Over the years industrial forestry did develop in Huu-ay-aht territory, and the post-war Vancouver Island giant MacMillan & Bloedell held tenure over TFL 44 from 1955-1999. But by the end of this term logging practices had taken their toll on the Sarita River, considered the most important of the 35 streams in the First Nation’s territory. Sixty-two per cent of the watershed was logged, including nearly all of its flood plain.

What made matters worse was that the Huu-ay-aht saw little economic benefits from the forestry activity.

“We had zero participation in the forest industry,” recalls Dennis of the 1990s.

But in recent years participation has grown to 44 Huu-ay-aht citizens, who work in mills, harvesting or Western’s office. The First Nation hopes to have another 50 of its members employed in the industry in the coming years, a goal that could be reached with mentoring from experienced forestry contractors.

“A lot of the contractors are willing to mentor our people so that they can operate viable businesses,” said Dennis. “It’s going to require the initiative and ambition of Huu-ay-aht people to form contracting companies and submit their names for contracts.”

With multiple companies in operation, forestry currently accounts for 60 to 75 per cent of the total revenue generated by the Huu-ay-aht Group of Businesses in any given year.

Janzen looks back to 2017 for the critical change that occurred between Western and the First Nation, when the Huu-ay-aht purchased the company’s dryland log sorting facility and three properties in Sarita Bay for $3 million.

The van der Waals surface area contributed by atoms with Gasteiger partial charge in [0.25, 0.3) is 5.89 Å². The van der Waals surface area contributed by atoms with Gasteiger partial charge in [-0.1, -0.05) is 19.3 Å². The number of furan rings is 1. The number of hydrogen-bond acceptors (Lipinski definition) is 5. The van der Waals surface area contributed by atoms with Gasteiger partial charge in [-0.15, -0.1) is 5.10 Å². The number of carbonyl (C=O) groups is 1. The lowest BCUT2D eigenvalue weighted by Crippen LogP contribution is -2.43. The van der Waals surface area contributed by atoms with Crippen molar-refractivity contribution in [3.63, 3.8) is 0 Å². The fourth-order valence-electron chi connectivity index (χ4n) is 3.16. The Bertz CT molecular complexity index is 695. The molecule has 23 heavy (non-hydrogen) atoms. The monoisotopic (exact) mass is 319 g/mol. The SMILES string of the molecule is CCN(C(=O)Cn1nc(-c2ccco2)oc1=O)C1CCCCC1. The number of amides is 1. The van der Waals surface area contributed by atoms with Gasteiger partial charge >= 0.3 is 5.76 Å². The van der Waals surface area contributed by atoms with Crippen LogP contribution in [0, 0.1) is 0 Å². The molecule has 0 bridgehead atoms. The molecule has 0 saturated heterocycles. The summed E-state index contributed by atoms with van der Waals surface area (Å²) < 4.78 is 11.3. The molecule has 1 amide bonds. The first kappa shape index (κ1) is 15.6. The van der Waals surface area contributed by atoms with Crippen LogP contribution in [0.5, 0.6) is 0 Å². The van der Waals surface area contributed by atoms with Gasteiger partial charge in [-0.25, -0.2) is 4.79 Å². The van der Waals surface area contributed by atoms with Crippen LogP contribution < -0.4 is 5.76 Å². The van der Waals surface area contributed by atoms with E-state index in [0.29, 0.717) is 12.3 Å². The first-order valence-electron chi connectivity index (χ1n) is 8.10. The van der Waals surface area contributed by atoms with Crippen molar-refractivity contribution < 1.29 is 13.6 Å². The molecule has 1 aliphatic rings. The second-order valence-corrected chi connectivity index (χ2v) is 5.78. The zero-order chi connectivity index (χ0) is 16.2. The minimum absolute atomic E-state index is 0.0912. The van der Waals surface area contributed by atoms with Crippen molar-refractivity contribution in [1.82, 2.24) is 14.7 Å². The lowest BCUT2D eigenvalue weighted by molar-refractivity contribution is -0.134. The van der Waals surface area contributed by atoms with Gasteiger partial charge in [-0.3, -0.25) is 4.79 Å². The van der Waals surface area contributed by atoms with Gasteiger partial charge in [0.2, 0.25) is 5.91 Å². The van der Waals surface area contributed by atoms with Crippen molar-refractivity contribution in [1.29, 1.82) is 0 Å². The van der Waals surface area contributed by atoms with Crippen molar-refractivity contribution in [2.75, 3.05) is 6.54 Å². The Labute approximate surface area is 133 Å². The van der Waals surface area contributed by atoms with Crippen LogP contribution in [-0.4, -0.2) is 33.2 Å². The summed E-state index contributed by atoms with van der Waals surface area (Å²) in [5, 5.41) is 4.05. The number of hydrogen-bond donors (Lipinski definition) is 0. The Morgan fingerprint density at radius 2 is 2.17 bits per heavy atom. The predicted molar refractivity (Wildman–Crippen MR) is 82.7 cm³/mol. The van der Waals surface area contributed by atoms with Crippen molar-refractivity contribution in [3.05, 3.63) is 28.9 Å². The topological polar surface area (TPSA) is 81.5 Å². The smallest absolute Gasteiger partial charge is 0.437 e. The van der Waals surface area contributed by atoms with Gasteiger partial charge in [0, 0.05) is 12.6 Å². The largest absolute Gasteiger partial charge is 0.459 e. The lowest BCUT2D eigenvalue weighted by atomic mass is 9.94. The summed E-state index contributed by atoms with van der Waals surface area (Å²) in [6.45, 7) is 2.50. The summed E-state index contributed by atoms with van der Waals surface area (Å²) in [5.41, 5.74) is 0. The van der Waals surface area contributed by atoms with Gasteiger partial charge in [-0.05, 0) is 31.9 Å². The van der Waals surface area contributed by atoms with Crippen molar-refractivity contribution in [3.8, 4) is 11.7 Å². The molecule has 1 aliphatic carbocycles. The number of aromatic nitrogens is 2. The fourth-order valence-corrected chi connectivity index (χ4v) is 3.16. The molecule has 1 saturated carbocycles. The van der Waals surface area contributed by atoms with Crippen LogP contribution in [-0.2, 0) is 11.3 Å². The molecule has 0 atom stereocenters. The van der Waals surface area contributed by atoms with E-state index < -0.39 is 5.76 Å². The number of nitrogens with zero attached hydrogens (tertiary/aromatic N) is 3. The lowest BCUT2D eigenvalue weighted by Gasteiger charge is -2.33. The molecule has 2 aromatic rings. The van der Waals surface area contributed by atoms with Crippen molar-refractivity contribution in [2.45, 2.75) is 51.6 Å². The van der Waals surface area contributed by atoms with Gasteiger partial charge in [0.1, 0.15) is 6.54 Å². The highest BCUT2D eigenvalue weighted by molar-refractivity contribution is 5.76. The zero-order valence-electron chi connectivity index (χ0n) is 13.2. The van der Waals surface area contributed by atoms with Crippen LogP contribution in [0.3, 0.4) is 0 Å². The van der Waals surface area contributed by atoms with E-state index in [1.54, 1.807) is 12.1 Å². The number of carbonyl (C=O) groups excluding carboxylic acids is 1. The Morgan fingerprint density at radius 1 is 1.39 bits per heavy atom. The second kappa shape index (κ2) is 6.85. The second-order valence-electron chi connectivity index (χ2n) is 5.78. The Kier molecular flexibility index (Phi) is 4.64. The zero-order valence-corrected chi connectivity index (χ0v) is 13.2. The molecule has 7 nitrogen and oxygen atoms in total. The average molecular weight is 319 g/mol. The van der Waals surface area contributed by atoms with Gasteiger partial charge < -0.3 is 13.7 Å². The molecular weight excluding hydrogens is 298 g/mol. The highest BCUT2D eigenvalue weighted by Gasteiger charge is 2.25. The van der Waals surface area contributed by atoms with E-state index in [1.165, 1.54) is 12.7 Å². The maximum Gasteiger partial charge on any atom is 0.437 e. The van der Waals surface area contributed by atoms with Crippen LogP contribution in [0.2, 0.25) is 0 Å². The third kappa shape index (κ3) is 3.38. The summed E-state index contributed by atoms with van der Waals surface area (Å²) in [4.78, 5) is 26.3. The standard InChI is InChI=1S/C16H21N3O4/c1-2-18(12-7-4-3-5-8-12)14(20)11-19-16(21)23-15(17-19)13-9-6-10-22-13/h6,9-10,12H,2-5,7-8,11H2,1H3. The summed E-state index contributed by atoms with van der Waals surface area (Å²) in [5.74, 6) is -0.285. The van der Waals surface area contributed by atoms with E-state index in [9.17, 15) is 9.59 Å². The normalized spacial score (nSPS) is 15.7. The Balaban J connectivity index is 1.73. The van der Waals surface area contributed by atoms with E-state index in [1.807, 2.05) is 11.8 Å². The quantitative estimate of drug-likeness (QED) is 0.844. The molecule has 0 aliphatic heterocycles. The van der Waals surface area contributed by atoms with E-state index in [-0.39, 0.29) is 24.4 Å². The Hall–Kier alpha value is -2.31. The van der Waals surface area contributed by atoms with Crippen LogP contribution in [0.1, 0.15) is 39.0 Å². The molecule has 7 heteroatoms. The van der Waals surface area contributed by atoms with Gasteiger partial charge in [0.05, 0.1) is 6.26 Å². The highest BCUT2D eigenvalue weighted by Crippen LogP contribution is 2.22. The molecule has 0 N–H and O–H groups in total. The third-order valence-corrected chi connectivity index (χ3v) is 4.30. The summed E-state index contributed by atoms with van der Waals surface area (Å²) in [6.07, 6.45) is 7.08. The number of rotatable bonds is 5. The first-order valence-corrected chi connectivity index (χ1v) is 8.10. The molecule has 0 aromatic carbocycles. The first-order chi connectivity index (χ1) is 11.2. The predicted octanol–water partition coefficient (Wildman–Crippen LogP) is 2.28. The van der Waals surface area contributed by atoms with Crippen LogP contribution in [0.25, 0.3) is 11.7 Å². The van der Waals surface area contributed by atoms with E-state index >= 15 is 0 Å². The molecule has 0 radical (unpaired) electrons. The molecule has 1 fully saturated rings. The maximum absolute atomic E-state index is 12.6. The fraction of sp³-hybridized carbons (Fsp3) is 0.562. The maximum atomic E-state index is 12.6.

“There was a big licence holder in our territory. We finally asked ourselves if there was a way we could partner with Western and realise an economic benefit through there,” said Dennis. “I went to Western, not with my hand out, but I went to Western saying, ‘I want to partner with you. What can this mean so I can start to realize the economic benefits that Western realizes?’.”

“At first we were a bit standoffish in thinking, well, this is a core part of our operation, how can that happen in a way that works for both of us?” recalled Janzen. “We just sat down together and committed to finding solutions that work for everyone. It’s a departure from how we’ve done business in the past. It’s required a lot of trust and collaboration.”

Partnering with the Huu-ay-aht has required the forestry company to “think about a whole different path” as it operates in the First Nation’s territory, explained Janzen.

“I think our job going forward, as practices have changed over the last 20 years, is to ensure that we’re maintaining stream health and integrity,” she said.

To help mitigate historical damage in Huu-ay-aht territory, last year Western committed to investing $375,000 towards restoration work in the Sarita, Pachena and Sugsaw watersheds. Within the First Nation’s treaty settlement lands, $5 from each cubic metre harvested is set aside for watershed renewal.  

Dennis has already seen an improvement in the salmon-bearing streams.

“We’re seeing a dramatic increase in wild salmon when we do a study of the young smolts in the river, that number is increasing dramatically,” he said. “This year we had a really good chinook run.”